Abstract and Keywords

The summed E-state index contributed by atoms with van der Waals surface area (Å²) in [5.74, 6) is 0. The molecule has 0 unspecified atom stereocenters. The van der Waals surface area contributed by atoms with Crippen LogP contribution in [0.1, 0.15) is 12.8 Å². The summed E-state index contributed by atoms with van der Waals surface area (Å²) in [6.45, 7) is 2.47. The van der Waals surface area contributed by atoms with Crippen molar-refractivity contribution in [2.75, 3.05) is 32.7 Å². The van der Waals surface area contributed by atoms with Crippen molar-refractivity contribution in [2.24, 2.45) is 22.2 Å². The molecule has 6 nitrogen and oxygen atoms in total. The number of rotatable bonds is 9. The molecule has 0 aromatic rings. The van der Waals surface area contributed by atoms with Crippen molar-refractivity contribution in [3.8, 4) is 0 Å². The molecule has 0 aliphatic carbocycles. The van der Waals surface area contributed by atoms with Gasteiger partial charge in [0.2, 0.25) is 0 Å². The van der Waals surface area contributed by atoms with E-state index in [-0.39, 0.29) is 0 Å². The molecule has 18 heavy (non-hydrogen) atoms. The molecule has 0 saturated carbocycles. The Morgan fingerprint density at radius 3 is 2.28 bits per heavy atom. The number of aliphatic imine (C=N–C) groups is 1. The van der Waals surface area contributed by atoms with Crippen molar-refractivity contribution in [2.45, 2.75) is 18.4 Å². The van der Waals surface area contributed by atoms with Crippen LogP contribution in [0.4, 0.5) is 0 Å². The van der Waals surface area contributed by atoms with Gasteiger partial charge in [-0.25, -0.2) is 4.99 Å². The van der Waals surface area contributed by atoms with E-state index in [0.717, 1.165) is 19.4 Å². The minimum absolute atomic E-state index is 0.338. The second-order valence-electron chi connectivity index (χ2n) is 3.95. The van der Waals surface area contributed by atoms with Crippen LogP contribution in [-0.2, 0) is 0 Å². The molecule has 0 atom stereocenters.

When the publication of Christian Apocrypha began in the Renaissance, readers responded by claiming that the texts either changed our understanding of Christian origins, or were legitimately censured by the church. The same arguments continue today, particularly since the publication of Dan Brown’s The Da Vinci Code (2003). The surge of interest in the Christian Apocrypha, and in some of the more sensational claims made by scholars of the texts, occasioned by the novel, were countered by popular-market apologetic books aimed at steering the faithful away from the Christian Apocrypha and back to the canonical texts that represent a ‘true’ account of Jesus’ life. Christian Apocrypha scholars have shown little interest in engaging with the apologists; consequently, the two sides communicate only with their respective audiences. While this state of affairs helps retain the interest of their established readerships, it does nothing to encourage fruitful discussion of the texts.
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